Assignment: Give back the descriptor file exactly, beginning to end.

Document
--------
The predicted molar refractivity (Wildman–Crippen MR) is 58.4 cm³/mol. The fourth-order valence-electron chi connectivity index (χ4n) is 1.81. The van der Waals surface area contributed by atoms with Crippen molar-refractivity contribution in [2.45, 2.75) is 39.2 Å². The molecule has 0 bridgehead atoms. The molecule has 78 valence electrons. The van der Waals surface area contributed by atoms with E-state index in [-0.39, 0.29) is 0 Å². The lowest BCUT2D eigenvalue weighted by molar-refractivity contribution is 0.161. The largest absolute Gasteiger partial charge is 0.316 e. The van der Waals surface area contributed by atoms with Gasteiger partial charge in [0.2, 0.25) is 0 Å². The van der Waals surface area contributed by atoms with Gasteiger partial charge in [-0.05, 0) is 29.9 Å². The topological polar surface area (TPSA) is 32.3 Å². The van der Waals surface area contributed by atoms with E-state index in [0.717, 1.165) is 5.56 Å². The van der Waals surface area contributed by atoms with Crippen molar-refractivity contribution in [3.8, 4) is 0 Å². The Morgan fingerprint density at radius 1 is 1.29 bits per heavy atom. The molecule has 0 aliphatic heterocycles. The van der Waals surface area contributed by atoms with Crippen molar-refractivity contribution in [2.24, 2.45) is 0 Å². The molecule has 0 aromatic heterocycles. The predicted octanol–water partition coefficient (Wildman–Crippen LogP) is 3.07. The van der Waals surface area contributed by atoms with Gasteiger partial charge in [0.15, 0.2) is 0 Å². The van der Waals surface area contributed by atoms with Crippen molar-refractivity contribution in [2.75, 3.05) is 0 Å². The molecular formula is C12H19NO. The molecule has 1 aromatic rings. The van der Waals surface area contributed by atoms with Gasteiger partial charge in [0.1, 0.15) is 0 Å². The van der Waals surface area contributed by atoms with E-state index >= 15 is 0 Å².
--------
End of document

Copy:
The predicted molar refractivity (Wildman–Crippen MR) is 58.4 cm³/mol. The fourth-order valence-electron chi connectivity index (χ4n) is 1.81. The van der Waals surface area contributed by atoms with Crippen molar-refractivity contribution in [2.45, 2.75) is 39.2 Å². The molecule has 0 bridgehead atoms. The molecule has 78 valence electrons. The van der Waals surface area contributed by atoms with E-state index in [-0.39, 0.29) is 0 Å². The lowest BCUT2D eigenvalue weighted by molar-refractivity contribution is 0.161. The largest absolute Gasteiger partial charge is 0.316 e. The van der Waals surface area contributed by atoms with Gasteiger partial charge in [0.2, 0.25) is 0 Å². The van der Waals surface area contributed by atoms with Gasteiger partial charge in [-0.05, 0) is 29.9 Å². The topological polar surface area (TPSA) is 32.3 Å². The van der Waals surface area contributed by atoms with E-state index in [0.717, 1.165) is 5.56 Å². The van der Waals surface area contributed by atoms with Crippen molar-refractivity contribution in [3.8, 4) is 0 Å². The Morgan fingerprint density at radius 1 is 1.29 bits per heavy atom. The molecule has 0 aliphatic heterocycles. The van der Waals surface area contributed by atoms with Crippen molar-refractivity contribution in [2.24, 2.45) is 0 Å². The molecule has 0 aromatic heterocycles. The predicted octanol–water partition coefficient (Wildman–Crippen LogP) is 3.07. The van der Waals surface area contributed by atoms with Gasteiger partial charge in [0.15, 0.2) is 0 Å². The van der Waals surface area contributed by atoms with Crippen molar-refractivity contribution in [2.75, 3.05) is 0 Å². The molecular formula is C12H19NO. The molecule has 1 aromatic rings. The van der Waals surface area contributed by atoms with Gasteiger partial charge in [0.1, 0.15) is 0 Å². The van der Waals surface area contributed by atoms with E-state index >= 15 is 0 Å².